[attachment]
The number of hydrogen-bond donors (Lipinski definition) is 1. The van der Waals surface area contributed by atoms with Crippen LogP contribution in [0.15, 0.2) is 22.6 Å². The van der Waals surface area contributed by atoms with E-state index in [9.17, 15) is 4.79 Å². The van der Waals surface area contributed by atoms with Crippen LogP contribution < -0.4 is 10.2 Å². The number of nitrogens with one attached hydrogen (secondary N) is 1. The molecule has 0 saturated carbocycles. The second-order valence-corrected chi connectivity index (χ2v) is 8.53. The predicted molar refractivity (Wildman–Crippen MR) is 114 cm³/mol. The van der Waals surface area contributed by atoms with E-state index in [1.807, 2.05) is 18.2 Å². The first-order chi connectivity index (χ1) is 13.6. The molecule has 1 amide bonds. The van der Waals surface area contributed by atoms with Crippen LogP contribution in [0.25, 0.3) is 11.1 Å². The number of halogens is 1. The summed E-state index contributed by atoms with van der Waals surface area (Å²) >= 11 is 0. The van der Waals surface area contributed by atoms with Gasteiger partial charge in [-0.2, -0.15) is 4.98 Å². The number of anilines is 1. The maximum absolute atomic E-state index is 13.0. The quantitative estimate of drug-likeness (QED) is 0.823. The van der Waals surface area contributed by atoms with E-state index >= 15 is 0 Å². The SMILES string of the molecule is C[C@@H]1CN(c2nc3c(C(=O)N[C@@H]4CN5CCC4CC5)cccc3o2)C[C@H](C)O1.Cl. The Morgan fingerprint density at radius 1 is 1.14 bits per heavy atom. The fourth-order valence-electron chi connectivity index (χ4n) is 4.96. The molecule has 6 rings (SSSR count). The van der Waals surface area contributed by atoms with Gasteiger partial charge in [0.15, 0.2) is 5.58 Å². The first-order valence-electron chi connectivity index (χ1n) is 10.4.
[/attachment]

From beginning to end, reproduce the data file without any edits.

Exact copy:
The number of hydrogen-bond donors (Lipinski definition) is 1. The van der Waals surface area contributed by atoms with Crippen LogP contribution in [0.15, 0.2) is 22.6 Å². The van der Waals surface area contributed by atoms with E-state index in [9.17, 15) is 4.79 Å². The van der Waals surface area contributed by atoms with Crippen LogP contribution < -0.4 is 10.2 Å². The number of nitrogens with one attached hydrogen (secondary N) is 1. The molecule has 0 saturated carbocycles. The second-order valence-corrected chi connectivity index (χ2v) is 8.53. The predicted molar refractivity (Wildman–Crippen MR) is 114 cm³/mol. The van der Waals surface area contributed by atoms with E-state index in [1.807, 2.05) is 18.2 Å². The first-order chi connectivity index (χ1) is 13.6. The molecule has 1 amide bonds. The van der Waals surface area contributed by atoms with Crippen LogP contribution in [0.25, 0.3) is 11.1 Å². The number of halogens is 1. The summed E-state index contributed by atoms with van der Waals surface area (Å²) >= 11 is 0. The van der Waals surface area contributed by atoms with Gasteiger partial charge in [-0.2, -0.15) is 4.98 Å². The number of anilines is 1. The maximum absolute atomic E-state index is 13.0. The quantitative estimate of drug-likeness (QED) is 0.823. The van der Waals surface area contributed by atoms with E-state index >= 15 is 0 Å². The SMILES string of the molecule is C[C@@H]1CN(c2nc3c(C(=O)N[C@@H]4CN5CCC4CC5)cccc3o2)C[C@H](C)O1.Cl. The Morgan fingerprint density at radius 1 is 1.14 bits per heavy atom. The fourth-order valence-electron chi connectivity index (χ4n) is 4.96. The molecule has 6 rings (SSSR count). The van der Waals surface area contributed by atoms with Gasteiger partial charge in [0.15, 0.2) is 5.58 Å². The first-order valence-electron chi connectivity index (χ1n) is 10.4.